1:45AM: I hung up the phone after talking with my boss and reached for my laptop. Anxiously, I waited for it to connect to the wifi.
Lynn’s cat, Pouncer, sits on the bed next to me. I remembered him lying by my feet last night as I tried to fall asleep. I’ve cat-sit for him before and he’s treated me with indifference, but now I don’t think he’s left my side.
Wifi finally connects and I pull up the local news web site. Severe flooding. The university had already made the decision to close that day – and the university’s up on a hill.
I dialed our second-in-command at work. No answer. I dialed again. No answer. I started a text message asking her to contact me right away but before I could press send she called.
I told her about our boss losing his home. We’d have to make a decision on if we should open tomorrow. More specifically, she would have to make the decision. Our “snow day” protocol was always to close. We provide medical care, but nothing life-saving. Nothing that can’t wait until roads are plowed.
But this was a flood. All of our flood prep meetings over the years had planned for us to be closed. Now that it was upon us, would this still be the plan?
As I paced the room trembling with my heart racing, I asked her – as a nurse – if she could tell me about the signs of shock. “Are you cold or wet?” No. “Likely just adrenaline then. Deep breaths.”
Ultimately we decided to wait until 5:30AM to make the “open or closed” call.
2:15AM: I lay down to go back to sleep, but with all the adrenaline pumping, it’s impossible. I just start repeating over and over, “God, please keep people safe. God, please keep people safe. God, please keep people safe.” Pouncer lays against my leg and readjusts every time I do.
3:15AM: Still awake when my phone beeps with the newest emergency text message. Storm expected to intensify.
I give up and go downstairs. Settle on the couch in front of the TV to watch flood coverage. (Pouncer curls up on the couch next to me.) Non-stop coverage, but unfortunately, there’s not a whole lot that can be said. Just looping shots of flooded streets, admonishments not to drive anywhere, more EBS interruptions. I’m not surprised that it’s hard to assess what’s going on, in the middle of the darkness of night.
Eventually I mute the TV but keep it on. The stream of information feels soothing, somehow.
5:30AM: I’m awoken by my coworker calling me back. We’ll be closed today. I tell her that I’ll contact our web master to put a notice on the site.
We disconnect and I see a very concerned text that came in during that call from our web master asking if I’m okay. I call her back, assure her that I’m okay, tell her about our boss’s mudslide, we marvel at what’s happening, our boss’s mudslide, and ask her to update the site.
We disconnect and I see another concerned text that came in during that call. I call that coworker and have the same conversation. Minus asking him to update the web site.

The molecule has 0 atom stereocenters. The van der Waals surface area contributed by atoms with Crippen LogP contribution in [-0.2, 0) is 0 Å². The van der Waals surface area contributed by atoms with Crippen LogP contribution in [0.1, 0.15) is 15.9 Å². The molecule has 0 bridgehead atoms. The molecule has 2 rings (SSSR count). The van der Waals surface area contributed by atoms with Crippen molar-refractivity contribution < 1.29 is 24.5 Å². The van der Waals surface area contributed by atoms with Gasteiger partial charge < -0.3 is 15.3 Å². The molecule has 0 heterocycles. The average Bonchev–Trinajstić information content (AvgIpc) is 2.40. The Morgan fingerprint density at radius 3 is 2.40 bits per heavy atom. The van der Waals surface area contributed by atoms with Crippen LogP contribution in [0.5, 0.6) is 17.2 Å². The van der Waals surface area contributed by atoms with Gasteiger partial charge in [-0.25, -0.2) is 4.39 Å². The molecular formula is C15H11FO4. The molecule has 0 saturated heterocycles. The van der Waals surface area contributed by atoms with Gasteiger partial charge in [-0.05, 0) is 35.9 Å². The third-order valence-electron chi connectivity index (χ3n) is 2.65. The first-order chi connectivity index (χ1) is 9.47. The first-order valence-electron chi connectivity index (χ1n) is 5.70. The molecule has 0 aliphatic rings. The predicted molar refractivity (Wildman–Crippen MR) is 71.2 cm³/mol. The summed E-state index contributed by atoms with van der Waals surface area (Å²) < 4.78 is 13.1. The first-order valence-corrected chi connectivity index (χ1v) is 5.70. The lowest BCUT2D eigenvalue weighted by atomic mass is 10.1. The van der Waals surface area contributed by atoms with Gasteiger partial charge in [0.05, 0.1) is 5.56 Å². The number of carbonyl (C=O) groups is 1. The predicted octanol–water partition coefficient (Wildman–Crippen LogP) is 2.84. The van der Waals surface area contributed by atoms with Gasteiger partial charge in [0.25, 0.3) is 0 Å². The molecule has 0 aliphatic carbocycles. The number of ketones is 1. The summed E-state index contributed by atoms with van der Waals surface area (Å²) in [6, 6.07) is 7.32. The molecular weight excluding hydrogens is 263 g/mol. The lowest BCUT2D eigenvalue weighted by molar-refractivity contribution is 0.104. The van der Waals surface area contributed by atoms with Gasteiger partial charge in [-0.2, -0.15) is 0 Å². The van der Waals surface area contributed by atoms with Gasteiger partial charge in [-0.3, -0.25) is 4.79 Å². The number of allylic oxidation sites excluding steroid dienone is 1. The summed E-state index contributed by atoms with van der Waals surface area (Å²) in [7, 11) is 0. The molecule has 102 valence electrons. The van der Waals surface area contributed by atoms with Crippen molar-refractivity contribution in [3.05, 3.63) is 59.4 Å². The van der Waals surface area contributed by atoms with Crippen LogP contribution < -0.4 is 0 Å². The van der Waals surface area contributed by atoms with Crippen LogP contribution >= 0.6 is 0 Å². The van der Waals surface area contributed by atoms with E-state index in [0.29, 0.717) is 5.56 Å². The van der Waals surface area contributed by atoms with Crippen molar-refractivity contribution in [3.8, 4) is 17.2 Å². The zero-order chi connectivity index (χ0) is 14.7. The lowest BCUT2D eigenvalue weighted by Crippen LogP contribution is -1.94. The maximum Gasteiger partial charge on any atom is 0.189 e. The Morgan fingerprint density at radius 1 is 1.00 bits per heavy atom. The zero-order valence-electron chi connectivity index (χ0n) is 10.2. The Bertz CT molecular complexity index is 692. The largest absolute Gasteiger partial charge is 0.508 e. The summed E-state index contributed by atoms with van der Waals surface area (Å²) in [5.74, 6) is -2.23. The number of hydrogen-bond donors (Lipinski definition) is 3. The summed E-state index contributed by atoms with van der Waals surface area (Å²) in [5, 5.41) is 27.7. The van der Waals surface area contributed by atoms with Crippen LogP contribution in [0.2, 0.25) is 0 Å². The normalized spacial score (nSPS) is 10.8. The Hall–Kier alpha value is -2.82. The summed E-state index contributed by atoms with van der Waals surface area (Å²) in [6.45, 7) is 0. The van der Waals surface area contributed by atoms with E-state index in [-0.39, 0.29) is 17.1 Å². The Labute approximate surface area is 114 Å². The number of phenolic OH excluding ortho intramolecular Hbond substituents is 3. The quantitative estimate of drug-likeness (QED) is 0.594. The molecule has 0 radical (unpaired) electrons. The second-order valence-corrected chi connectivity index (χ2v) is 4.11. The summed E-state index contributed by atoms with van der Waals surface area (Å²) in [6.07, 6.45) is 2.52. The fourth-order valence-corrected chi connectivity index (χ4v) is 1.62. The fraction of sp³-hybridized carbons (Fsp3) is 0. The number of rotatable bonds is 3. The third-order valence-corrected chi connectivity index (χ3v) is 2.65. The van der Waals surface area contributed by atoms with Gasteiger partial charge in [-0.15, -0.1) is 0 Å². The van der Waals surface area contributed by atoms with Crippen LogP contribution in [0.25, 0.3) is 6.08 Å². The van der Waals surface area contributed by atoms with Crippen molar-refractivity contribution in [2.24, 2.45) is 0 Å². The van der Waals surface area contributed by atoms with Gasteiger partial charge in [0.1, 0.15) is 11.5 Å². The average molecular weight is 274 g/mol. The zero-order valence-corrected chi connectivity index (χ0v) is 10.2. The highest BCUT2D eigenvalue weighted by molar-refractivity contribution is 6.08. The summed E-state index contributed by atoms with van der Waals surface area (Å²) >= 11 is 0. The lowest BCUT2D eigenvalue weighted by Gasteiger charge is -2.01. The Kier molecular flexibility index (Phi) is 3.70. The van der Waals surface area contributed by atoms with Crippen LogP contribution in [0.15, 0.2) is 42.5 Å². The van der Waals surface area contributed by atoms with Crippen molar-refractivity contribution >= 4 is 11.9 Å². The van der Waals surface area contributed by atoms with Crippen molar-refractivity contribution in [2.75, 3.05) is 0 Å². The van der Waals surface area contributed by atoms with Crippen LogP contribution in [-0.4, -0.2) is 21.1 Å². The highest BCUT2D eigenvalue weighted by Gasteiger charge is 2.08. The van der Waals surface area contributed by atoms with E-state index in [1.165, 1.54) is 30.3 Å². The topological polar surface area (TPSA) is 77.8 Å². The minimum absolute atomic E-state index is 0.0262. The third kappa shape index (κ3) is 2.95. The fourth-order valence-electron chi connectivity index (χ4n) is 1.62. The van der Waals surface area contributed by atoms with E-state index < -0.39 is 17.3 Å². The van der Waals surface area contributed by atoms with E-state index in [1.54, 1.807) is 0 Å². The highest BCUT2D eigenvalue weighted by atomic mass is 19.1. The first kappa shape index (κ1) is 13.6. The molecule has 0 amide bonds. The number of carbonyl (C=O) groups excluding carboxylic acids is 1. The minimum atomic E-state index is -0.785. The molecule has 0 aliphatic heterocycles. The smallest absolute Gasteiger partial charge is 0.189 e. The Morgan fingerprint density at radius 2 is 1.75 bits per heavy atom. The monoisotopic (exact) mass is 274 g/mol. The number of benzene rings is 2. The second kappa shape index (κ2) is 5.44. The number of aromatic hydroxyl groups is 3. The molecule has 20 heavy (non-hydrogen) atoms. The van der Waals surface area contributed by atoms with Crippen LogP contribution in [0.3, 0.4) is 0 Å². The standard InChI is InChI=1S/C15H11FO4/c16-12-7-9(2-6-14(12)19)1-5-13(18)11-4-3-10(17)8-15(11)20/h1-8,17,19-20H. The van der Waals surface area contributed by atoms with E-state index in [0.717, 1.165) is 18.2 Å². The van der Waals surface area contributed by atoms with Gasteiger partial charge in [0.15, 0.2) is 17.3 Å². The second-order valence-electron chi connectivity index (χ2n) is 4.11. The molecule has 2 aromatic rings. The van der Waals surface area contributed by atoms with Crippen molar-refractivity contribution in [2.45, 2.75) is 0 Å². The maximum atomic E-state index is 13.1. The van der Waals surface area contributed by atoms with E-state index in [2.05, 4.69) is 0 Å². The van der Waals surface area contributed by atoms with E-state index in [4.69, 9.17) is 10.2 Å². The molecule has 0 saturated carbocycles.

I turn and see that Lynn has come down the stairs to find me on the phone talking about mudslides with the TV on.
5:50AM: I try to call my boss. No answer. I text him, asking if he’s still safe and got out.
6:15AM: Text from mom. Any updates? No.
6:30AM: Text from coworker. Am I okay and is boss okay? I’m okay, no update from boss but will keep her posted.
Through it all, watch flood coverage in astonishment. In one video loop I see a shot of the building where I live; streets are flooded, but the building’s it clearly fine. It’s an overnight shot; I wondering how many hours ago that shot was taken and what things look like now.
7:00AM: We’re the opening story on the Today show, including that overnight shot of my home. We laugh about how my front door is famous.
With only about two hours of sleep under my belt, I head back to bed. But every time I nearly drift off my phone buzzes again with calls and texts inquiring about my safety and offers of places to sleep. Finally, I hand my phone to Lynn, telling her if boss calls to come wake me and go back to bed. (Pouncer hops up on my bed again.)
11:30AM-ish?: I wake up and stumble to Lynn’s office. She greets me warmly and hands me my phone, which has fourteen text messages and three voicemails. I review and respond. Learn others have been able to reach boss so he’s safe.
(No more timestamps.)
I was glued to the non-stop news for much of the day – Lynn on her computer (working) and me in front of the TV with my laptop, calling across house any updates we thought the other would be interested in. While I was curious if my home had flooded, I was more shocked by the extent of the flooding and the damage. It wasn’t just Boulder any more; it was the whole front range. I actually felt bad that Boulder was getting the lion’s share of the coverage; I was sure there were people in Colorado Springs and Aurora that wanted to hear more about their creeks and roads.
In six years I had thought a lot about personal flooding preparedness. Two years ago during a particularly wet spring I had moved sentimental items to the top of the kitchen cabinets, and put all my clothes on shelves and hangers instead of in drawers. But I never really thought about if there was a flood how much that would impact the whole city – roads and infrastructure and such. Seeing my beloved Boulder being slowly chewed up by the floodwaters was heartbreaking.